May 13, 2022 | 2 minute read

Things to Consider


  1. Coordinate closely with trades to ensure their comments reflect concrete information about impracticability and cost; these make a difference in the admin record upon judicial review
  2. Trade associations and industry groups are taking the lead on advocacy.
  3. Opposition primarily has been limited to Republicans, likely limiting the ability to affect the proposal through political pressure.

Subject Matter and Staff Readiness

  1. Carefully inventory existing climate-, ESG-, and sustainability-related disclosures, statements, commitments, and repositories of knowledge relative to climate issues, emissions, and strategies; gap spot relative to the SEC proposal so you know where some of your talent and resources will need to be deployed
  2. Line up your A-Team of internal leaders and external advisers (auditors, ESG advisers, lawyers) to ensure you’re in the mix as the industry evolves its thinking on the hard stuff
  3. Recognize that the SEC proposal is just that – a proposal – and while the final rule will almost certainly differ from the proposed rule in important ways, expect a final rule to be at least directionally similar – be thinking deeply about how you would go about complying with the proposed version while remaining nimble around specific approaches that are subject to change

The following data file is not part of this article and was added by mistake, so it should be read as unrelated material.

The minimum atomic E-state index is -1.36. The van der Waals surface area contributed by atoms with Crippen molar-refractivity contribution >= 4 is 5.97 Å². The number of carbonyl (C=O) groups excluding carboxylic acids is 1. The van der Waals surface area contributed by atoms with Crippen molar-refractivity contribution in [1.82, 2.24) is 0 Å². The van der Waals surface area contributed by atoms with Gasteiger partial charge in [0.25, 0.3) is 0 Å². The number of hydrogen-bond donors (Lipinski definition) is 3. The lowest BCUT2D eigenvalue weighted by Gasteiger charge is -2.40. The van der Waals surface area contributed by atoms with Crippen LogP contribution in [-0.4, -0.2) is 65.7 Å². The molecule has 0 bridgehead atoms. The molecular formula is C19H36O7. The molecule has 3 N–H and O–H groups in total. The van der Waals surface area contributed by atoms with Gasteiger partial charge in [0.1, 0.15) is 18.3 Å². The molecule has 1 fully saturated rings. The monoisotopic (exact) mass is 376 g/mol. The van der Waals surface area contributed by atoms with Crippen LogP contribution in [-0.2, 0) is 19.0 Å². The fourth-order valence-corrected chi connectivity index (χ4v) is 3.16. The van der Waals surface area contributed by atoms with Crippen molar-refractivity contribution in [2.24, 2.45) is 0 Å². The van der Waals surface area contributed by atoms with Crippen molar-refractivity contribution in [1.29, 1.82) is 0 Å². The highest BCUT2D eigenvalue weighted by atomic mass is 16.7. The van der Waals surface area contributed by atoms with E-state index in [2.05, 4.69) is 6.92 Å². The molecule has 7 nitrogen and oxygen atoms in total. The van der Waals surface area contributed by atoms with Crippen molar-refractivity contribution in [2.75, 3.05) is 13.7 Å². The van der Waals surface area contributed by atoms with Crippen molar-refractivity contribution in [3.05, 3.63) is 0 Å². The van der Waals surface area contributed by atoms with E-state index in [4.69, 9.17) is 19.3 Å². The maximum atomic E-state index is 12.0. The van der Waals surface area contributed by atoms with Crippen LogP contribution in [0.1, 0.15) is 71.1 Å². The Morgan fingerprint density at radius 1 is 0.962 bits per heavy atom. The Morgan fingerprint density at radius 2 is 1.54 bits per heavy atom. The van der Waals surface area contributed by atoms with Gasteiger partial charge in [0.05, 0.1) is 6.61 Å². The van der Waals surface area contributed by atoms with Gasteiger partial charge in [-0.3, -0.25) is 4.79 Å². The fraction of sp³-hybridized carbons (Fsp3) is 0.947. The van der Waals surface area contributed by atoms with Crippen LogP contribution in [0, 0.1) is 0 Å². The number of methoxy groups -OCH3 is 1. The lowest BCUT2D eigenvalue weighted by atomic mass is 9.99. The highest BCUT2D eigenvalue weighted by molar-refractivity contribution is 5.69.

4. Calculating and reporting on emissions is hard; developing and communicating business strategies that are adequately informed by climate risks, existing and future requirements, and energy transition issues is harder – identify and task a diversely multidisciplinary team to think and engage deeply and creatively on your company’s trajectory in a carbon-constrained world


  1. As part of elevated governance around ESG, immediately review the current timetable and direction of your 2022/23 voluntary ESG reporting; adjust it as appropriate or it will steam forward without regard for the consequences under the proposal
  2. Implement policies for commercial contracts that align with company ESG policies and procedures (1 and 2 as applicable), ensure contracts contain appropriate/relevant protections and risk allocation, review outstanding contracts, and consider revisions when appropriate.
  3. Ensuring governance and compliance policies and procedures are aligned and take into account the proposed rules for each stage of the process, coordinating with critical departments and team members.


  1. Maximize prevention by ensuring all public facing statements regarding climate, sustainability, the transition and other ESG matters are coordinated, consistent and align with the governance and compliance
  2. Advocacy may be limited by concerns of being “anti-transparency” or “anti-information sharing;” effective advocacy will need to balance concerns and communicate impacts of a complex and highly specialized issue.